“The black skin is not a badge of shame, but rather a glorious symbol of national greatness” –Marcus Garvey, (Cammock-Gayle, 2013). This is a quote from one of Marcus Garvey’s teachings that sought to give the black people a sense of pride in their blackness and in them self and praise the black identity.
Today, the way in which Jamaicans view them self as individuals, as well as their national collective identity being a part of a predominantly black nation is multifaceted. This takes on different and many perspectives as well as several different demonstrations of these differing beliefs. According to Galanes (2012), the modern culture of Jamaica and the rest of the Caribbean, especially the psychological space and beliefs of the people are a products of the oppression faced during slavery of more than 200 years in the Caribbean. As time progressed, the beliefs of Jamaicans have been shaped building on the mindset held during times of slavery.
The History of Jamaica
According to Smith (2007), the Tainos (Arawaks) were the first set of people to inhabit Jamaica. The Tainos originated from South Africa. In 1494, the Spanish lead by Christopher Columbus arrived in Jamaica, disrupting the normal peaceful life of the Tainos and establishing their own settlements. This was done at the expense of the livelihood and well being of the Tainos. The British took control of Jamaica from the hands of the Spanish in the 1650s. During the control of the English, several sugar plantations and Estates were established. The main labourers on these plantations were the slaves taken from Africa. These slaves were black.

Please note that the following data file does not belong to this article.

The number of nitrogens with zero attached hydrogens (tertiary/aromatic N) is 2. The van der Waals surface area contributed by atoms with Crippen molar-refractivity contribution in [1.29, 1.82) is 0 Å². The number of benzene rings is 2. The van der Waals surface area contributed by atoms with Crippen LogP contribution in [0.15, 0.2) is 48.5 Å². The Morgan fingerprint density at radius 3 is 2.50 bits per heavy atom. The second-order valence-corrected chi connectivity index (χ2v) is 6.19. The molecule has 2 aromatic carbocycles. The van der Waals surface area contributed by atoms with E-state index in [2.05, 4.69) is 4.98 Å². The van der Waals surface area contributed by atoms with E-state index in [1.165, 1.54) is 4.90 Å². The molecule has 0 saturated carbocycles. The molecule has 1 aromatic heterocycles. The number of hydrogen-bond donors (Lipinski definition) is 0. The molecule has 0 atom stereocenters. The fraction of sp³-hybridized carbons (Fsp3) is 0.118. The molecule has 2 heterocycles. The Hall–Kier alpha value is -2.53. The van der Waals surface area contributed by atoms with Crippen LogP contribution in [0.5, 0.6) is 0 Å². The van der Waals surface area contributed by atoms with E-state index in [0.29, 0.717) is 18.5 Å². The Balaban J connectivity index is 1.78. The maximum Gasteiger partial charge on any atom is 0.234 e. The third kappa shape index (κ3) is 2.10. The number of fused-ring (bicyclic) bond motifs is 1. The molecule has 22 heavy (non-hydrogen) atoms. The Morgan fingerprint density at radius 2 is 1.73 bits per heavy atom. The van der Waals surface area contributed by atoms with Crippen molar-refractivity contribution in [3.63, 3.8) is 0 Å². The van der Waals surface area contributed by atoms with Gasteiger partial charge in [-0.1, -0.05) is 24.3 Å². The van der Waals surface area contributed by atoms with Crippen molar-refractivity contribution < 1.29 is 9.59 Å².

Galanes (2012) describes the environment in which the slaves were kept, as a totalitarian system which caused a lot of black slaves to resort to suicide as a means of escaping the oppression. During this period of slavery the black slaves were stripped of their African identity and forced to conform to the identity given by their white English overseers. The separation of slaves by colour; confining some to plantation work while others to house work based on a lighter skin tone caused a lack of pride and a great dislike for the blackness of the slave’s skin. The slaves were forced also to conform to the religious ideologies of the slave owners as well as a general belief that the blackness of an individual placed them among the lowest class of human beings. The black slaves also had no financial status, since they had no money. The slaves also had to endure practices such as being whipped, hanged and other punishments for anything deemed as misbehaviours by the slave owners who stipulated what good behavior was.